You must stick to the basic compound movements. Every day you are in the weight room your athletes should have one basic compound movement to execute. The first day in the weight room (the day of the week furthest away from the track meet) this movement should be a squat. The second day should be a bench press (flat or incline).
The second movement of the day should be an explosive dumbbell exercise. My two favorites are the one-arm dumbbell clean and press and the one arm dumbbell snatch. Keep the weight as heavy as you can while performing the prescribed amount of reps with great technique.
The rest of the day in the weight room should focus on three movements: An opposite movement, an accessory movement, and a movement to correct weakness. The opposite movement will be the opposite “direction” of the main strength movement. For example, if the bench press was the main strength movement, the opposite movement would be a row or pull up. Bench press is a push and rowing is a pull (the opposite of pushing). The accessory movement would be something to help the main strength movement. If the bench press was the main strength movement you would add another pushing movement like a close grip push up, weighted triceps extension, or explosive push up.
The movement to correct weakness depends on the athlete. If your athlete has very weak or inflexible legs, you should do a lunge or squatting movement. Weak lower backs should do a back extension, reverse hyperextension, or good morning type movement. Weak shoulders should do an overhead press movement.
That’s it. Five exercises per day in the weight room. A main strength movement, an explosive dumbbell movement, an opposite movement, an accessory movement, and a movement to correct weakness. As long as you plan out the movements ahead of time and keep an eye on your athletes, everything should work out well. I have listed below an example of an in-season training week. Please understand this is just an example. The exercises will differ for you depending on the equipment you have available in your weight room and the weakness of each athlete.
Main Strength Movement: Barbell Squat
Explosive Dumbbell Movement: One Arm Dumbbell Clean and Press
Opposite Movement: Stiff Leg Dead Lift
Accessory Movement: Bodyweight Walking Lunge
Movement to Correct Weakness: Spread Eagle Sit Up
Main Strength Movement: Flat Bench Press
Explosive Dumbbell Movement: One Arm Dumbbell Snatch
Opposite Movement: Pull Up
Accessory Movement: Close Grip Push Up
Movement to Correct Weakness: Seated Good Morning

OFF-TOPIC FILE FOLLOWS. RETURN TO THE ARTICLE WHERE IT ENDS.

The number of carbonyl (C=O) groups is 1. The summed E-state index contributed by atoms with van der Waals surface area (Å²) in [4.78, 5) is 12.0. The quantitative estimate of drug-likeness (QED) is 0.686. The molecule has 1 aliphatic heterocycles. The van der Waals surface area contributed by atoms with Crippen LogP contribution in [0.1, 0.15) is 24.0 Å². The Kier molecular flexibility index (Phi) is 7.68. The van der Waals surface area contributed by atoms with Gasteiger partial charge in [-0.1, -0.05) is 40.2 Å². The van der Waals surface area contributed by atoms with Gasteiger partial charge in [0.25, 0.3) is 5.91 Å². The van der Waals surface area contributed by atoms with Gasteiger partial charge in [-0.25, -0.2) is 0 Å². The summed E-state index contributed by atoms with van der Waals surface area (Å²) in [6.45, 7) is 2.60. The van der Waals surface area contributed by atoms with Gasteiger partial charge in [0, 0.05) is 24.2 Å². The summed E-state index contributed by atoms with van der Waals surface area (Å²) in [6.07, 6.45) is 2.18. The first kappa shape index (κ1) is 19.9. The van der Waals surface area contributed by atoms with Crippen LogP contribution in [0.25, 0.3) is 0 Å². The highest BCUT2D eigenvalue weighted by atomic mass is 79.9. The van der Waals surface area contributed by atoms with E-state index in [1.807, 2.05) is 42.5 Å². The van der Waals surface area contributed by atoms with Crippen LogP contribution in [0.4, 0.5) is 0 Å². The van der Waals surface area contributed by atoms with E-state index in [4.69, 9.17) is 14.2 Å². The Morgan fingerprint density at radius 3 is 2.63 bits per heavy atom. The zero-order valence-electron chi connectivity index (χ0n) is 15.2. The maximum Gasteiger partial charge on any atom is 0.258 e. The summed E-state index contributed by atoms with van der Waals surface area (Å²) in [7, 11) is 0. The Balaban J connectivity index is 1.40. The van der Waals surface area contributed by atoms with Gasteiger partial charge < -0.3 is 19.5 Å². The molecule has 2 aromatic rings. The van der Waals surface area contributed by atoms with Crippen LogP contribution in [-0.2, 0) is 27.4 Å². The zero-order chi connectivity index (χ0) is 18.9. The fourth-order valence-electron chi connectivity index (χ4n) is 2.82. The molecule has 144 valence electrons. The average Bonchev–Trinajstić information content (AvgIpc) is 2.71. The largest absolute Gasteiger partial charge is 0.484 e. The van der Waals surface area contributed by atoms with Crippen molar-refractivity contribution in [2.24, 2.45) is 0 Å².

Set and Rep Schemes: Now that you have an idea of what days to train in the weight room and what type of exercises you should program into the training, you need to set up in the amount of sets and reps for your main strength movement and your explosive dumbbell movement.
Here is the most basic way to do it. You have two options when setting up a set and rep scheme, manipulate the number of sets or the number of reps. Manipulating the reps while keeping the amount of sets standard is the easiest way to stay organized throughout the season. Here is how you do it.
Starting with the last week of the season, you will set up a 4 week cycle. The week of your last meet of the season will be a deload week. Count backwards from there. The week before that is week 3. The week before that is week 2. The week before that is week 1. Continue counting back like this until the first week of the season. Deload, 3, 2, 1, deload, 3, 2, 1, deload, 3, 2, 1, etc.
Week 1 you will do 5 sets of 6 reps. Week 2 you will do 5 sets of 5 reps, increasing the weight. Week 3 you will do 5 sets of 4 reps, increasing the weight once more. Week 4 is a deload. Deload weeks are where you will make the weight very light and move the weight as quickly as possible. Deload weeks ensure you are giving your body time to rest and recover so you never plateau. Week 4 deload you will do 5 sets of 6 reps using very light weight.
The opposite movement, accessory movement, and movement to correct weakness should all stay at a standard 4 sets of 10 reps. Increase the weight as needed as the athlete gets stronger.
Continue this process throughout the entire season. There are, of course, come caveats when implementing a program like this. First, the athletes need to be serious about this program and trust that it will work. If you have athletes in the weight room taking it easy or going way too heavy or too light, this plan will not work. Also, the athletes need to keep track of what weight they are using each week. This way they know what weight to choose as the weeks progress. Nothing is worse than when an athlete uses the same weight week after week because he isn’t sure what he used the week before. As long as there is some organization in your weight room and you take the time to write out a program following these steps, your athletes will continue to gain strength during the season and will be at their peak strength and explosiveness for the championship meets at the end of the season.
Matt Ellis is a strength coach and shot put/discus specialist. He owns and operates Primal Athlete Training Center in Cranston, RI.